Feature photo by kevinandersson Photo by pizzodisevo

Cheap travel in Italy is still possible – you just need a little luck and an adventurous spirit.

In this guide you’ll find advice for both a bare-bones budget trip of 30 euros per day and a more comfortable but still frugal budget of 100 euros per day.

Shelter

Lodging is where you’re going to spend the most money in Italy.

30E / day

If you’re an adventurer, Couchsurf. Besides bringing the cost of your stay down to $0, you will meet people who will undoubtedly be willing to host you next time you find yourself in Italy.

Couchsurfing is more popular and mainstream than you think. Rome alone has over 1,400 registered Couch Surf members.

100E/day

If you’re not so trusting or have a family, HI Youth Hostels are ample in Italy and are some of the most clean and beautiful hostels in the world.

For 10-20E / person / night you can stay in a renovated church, villa or a converted castle. Most offer family rooms for a higher fee.

Photo by travellingtamas

Food

Food is the heart of Italian life. Even in my poorest backpacking days, I existed on good bread topped with tomatoes, garlic and whatever cheese I could find for 2E per meal.

It is not customary to tip in Italy, so don’t feel bad and waste your money- the service charge has already been added to the bill.

30E / day

If you’re willing to buy and cook your own food, you should be looking at 10E or less per day for food.

Some saving tips:

Eat at the bar, don’t sit down. You could get charged as much as 5x the amount for an espresso if you sit down.

Shop the markets and don’t look down your nose at supermarket boxed wines; I’ve had good table wine for as little as .65E in Italy!

100E / day

If you spend a little more on food, you won’t be disappointed.

More saving tips:

Beware of tourist trap restaurants near major monuments.

Look for trattorias, which are cheaper than ristorante, and order only primi (first courses). This is usually a pasta dish and will fill you up.

Soda is expensive in Italy – order the house table wine instead. Wine is often even cheaper than water!

Photo by wtlphotos

Getting Around

There is an array of bus and train options to take you around Italy.

Once in town, you can walk anywhere that you need to go. There is absolutely no reason to take a cab anywhere unless you are in an extreme hurry.

30E / day

Get ready for this, don’t buy a ticket. That’s right- get on the train/bus and hope for the best.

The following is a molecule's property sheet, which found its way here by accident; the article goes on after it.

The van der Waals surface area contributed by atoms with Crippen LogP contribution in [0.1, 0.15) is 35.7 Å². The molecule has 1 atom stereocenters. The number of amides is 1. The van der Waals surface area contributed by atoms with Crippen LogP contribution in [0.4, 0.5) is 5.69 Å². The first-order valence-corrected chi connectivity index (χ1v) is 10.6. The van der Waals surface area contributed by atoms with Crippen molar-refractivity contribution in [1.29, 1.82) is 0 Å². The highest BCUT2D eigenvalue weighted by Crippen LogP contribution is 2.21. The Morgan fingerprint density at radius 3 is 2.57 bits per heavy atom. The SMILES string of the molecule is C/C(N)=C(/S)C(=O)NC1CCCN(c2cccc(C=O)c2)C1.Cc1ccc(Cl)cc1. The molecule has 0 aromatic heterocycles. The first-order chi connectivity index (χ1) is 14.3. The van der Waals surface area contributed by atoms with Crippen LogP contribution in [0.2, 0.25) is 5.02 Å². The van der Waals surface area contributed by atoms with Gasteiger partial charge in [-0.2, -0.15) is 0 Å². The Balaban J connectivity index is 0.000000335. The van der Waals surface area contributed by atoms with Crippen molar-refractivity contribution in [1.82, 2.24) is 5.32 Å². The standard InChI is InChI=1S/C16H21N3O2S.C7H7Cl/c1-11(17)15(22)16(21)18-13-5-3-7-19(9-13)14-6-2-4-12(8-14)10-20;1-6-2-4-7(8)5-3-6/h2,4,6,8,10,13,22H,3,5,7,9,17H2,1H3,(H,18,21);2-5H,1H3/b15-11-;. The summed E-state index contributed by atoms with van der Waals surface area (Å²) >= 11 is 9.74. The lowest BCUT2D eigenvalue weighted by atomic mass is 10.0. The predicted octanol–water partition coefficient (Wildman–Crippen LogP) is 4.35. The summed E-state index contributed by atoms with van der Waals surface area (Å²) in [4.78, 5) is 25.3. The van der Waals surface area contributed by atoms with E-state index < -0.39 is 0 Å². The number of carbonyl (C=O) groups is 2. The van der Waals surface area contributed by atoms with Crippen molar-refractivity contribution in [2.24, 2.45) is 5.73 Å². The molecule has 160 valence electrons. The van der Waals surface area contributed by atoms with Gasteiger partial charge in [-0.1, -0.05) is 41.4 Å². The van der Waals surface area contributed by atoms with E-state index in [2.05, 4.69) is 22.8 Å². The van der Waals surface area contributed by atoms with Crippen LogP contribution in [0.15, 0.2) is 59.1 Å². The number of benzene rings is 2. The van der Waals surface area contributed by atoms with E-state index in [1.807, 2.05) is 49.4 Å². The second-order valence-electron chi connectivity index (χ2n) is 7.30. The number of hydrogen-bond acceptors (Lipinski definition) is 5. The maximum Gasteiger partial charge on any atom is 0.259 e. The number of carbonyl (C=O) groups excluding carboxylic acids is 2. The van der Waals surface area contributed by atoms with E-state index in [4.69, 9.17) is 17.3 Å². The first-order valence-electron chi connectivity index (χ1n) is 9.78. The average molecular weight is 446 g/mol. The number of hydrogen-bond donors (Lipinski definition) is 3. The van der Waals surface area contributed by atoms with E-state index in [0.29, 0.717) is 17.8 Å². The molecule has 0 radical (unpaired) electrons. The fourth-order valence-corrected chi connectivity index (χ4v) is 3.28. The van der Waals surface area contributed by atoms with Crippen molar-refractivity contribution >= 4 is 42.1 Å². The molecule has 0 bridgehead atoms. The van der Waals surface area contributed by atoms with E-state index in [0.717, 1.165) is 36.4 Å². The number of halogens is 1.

Italy’s train and bus personnel only conduct random checks for tickets and because schedules are often crazy, you are allowed to purchase when you get on. If the conductor doesn’t come by, you’re in the clear.

Worst case scenario, you have to buy a ticket when the conductor comes by – so have money ready and pretend that you didn’t know any better.

100E / day

Metros, trains and buses are all relatively inexpensive. If there is more than 1 person in your group, you can save by purchasing a Saver Rail Pass at Tenitalia.

The Pass is for 2-5 people traveling together, and costs significantly less than purchasing individual tickets for each leg of the trip.

Sights

Why else would you come to Italy? The sheer volume of architecture and artwork is enough to keep you busy for months.

The sheer volume of architecture and artwork is enough to keep you busy for months.

The things to beware of are extras tacked on expenses – 2E to see this part of the monument, 5E to climb it, etc.

30E / day

Thankfully, most sites are free if you don’t enter. The leaning tower of Pisa, the Roman forum, the outside of the Coloseum, Florence’s Grand piazza, the Trevi Fountain and the beautiful countryside all are sights you can visit without paying a cent.

100E / day

You can choose to visit a few major monuments for under 20E per day. Most cities offer a discounted multi-pass, granting you entrance to all listed sites for one price.

Inquire for these at the tourist information centers, generally located in the train station in the center of town.

Happy Travels!

Community Connection!

For more insider tips on travel in Italy, get in touch with travelers from the Matador community.

RollingStone is an expert on Rome. VitaSogno knows the locals in Assisi. Ghino studied and worked in Italy for two years.

Suz (or diastro americano, as her Italian cousins call her), speaks fluent Italian and has lived in Florence and Rome.

The Matador travel community is blossoming. Join us today.

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